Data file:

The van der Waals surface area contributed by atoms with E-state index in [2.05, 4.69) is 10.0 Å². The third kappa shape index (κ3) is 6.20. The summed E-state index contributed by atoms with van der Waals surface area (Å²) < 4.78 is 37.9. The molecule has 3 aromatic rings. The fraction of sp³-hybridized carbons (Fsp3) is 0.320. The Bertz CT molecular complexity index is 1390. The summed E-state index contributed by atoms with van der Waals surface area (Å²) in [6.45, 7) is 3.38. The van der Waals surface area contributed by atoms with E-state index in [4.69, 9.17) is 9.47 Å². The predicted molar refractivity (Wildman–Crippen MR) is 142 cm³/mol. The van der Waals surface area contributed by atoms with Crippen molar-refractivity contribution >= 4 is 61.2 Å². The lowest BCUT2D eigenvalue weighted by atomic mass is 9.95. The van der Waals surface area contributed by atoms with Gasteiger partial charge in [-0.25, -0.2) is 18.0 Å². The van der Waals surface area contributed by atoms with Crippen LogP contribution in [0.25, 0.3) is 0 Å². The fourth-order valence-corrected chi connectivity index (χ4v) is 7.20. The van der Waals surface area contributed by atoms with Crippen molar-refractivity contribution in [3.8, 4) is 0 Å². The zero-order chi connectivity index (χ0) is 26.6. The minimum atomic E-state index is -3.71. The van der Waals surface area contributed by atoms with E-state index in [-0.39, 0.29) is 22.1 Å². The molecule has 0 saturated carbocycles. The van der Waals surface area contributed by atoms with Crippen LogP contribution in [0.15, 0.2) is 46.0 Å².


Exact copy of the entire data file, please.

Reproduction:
The van der Waals surface area contributed by atoms with E-state index in [2.05, 4.69) is 10.0 Å². The third kappa shape index (κ3) is 6.20. The summed E-state index contributed by atoms with van der Waals surface area (Å²) < 4.78 is 37.9. The molecule has 3 aromatic rings. The fraction of sp³-hybridized carbons (Fsp3) is 0.320. The Bertz CT molecular complexity index is 1390. The summed E-state index contributed by atoms with van der Waals surface area (Å²) in [6.45, 7) is 3.38. The van der Waals surface area contributed by atoms with E-state index in [4.69, 9.17) is 9.47 Å². The predicted molar refractivity (Wildman–Crippen MR) is 142 cm³/mol. The van der Waals surface area contributed by atoms with Crippen molar-refractivity contribution >= 4 is 61.2 Å². The lowest BCUT2D eigenvalue weighted by atomic mass is 9.95. The van der Waals surface area contributed by atoms with Gasteiger partial charge in [-0.25, -0.2) is 18.0 Å². The van der Waals surface area contributed by atoms with Crippen LogP contribution in [0.25, 0.3) is 0 Å². The fourth-order valence-corrected chi connectivity index (χ4v) is 7.20. The van der Waals surface area contributed by atoms with Crippen molar-refractivity contribution in [3.8, 4) is 0 Å². The zero-order chi connectivity index (χ0) is 26.6. The minimum atomic E-state index is -3.71. The van der Waals surface area contributed by atoms with E-state index in [-0.39, 0.29) is 22.1 Å². The molecule has 0 saturated carbocycles. The van der Waals surface area contributed by atoms with Crippen LogP contribution in [0.15, 0.2) is 46.0 Å².